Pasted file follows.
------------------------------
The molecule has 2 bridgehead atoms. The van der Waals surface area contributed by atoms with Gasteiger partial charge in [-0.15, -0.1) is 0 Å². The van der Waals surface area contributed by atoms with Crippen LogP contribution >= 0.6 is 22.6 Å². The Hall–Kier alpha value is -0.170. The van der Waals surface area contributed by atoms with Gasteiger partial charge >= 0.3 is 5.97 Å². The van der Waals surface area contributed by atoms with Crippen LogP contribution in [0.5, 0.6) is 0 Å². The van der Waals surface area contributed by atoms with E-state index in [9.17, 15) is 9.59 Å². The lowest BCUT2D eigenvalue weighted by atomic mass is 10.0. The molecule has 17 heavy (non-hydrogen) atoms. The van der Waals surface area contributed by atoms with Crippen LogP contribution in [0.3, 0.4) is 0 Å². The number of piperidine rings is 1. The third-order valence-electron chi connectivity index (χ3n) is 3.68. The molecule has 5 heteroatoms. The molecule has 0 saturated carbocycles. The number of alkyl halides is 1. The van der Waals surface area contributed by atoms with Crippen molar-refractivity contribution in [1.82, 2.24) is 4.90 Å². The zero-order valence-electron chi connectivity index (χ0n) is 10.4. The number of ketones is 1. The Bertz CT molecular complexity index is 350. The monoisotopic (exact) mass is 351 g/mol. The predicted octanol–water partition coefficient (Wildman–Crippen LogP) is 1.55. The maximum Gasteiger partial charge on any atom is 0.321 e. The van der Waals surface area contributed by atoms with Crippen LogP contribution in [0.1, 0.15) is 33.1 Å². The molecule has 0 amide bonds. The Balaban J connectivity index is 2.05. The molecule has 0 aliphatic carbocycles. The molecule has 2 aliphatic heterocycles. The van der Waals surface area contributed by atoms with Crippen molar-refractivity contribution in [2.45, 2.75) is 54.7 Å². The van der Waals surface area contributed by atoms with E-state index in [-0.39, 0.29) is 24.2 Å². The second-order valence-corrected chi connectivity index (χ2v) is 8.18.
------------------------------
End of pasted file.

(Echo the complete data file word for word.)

The molecule has 2 bridgehead atoms. The van der Waals surface area contributed by atoms with Gasteiger partial charge in [-0.15, -0.1) is 0 Å². The van der Waals surface area contributed by atoms with Crippen LogP contribution >= 0.6 is 22.6 Å². The Hall–Kier alpha value is -0.170. The van der Waals surface area contributed by atoms with Gasteiger partial charge >= 0.3 is 5.97 Å². The van der Waals surface area contributed by atoms with Crippen LogP contribution in [0.5, 0.6) is 0 Å². The van der Waals surface area contributed by atoms with E-state index in [9.17, 15) is 9.59 Å². The lowest BCUT2D eigenvalue weighted by atomic mass is 10.0. The molecule has 17 heavy (non-hydrogen) atoms. The van der Waals surface area contributed by atoms with Crippen LogP contribution in [0.3, 0.4) is 0 Å². The number of piperidine rings is 1. The third-order valence-electron chi connectivity index (χ3n) is 3.68. The molecule has 5 heteroatoms. The molecule has 0 saturated carbocycles. The number of alkyl halides is 1. The van der Waals surface area contributed by atoms with Crippen molar-refractivity contribution in [1.82, 2.24) is 4.90 Å². The zero-order valence-electron chi connectivity index (χ0n) is 10.4. The number of ketones is 1. The Bertz CT molecular complexity index is 350. The monoisotopic (exact) mass is 351 g/mol. The predicted octanol–water partition coefficient (Wildman–Crippen LogP) is 1.55. The maximum Gasteiger partial charge on any atom is 0.321 e. The van der Waals surface area contributed by atoms with Crippen LogP contribution in [0.1, 0.15) is 33.1 Å². The molecule has 0 amide bonds. The Balaban J connectivity index is 2.05. The molecule has 0 aliphatic carbocycles. The molecule has 2 aliphatic heterocycles. The van der Waals surface area contributed by atoms with Crippen molar-refractivity contribution in [2.45, 2.75) is 54.7 Å². The van der Waals surface area contributed by atoms with E-state index in [-0.39, 0.29) is 24.2 Å². The second-order valence-corrected chi connectivity index (χ2v) is 8.18.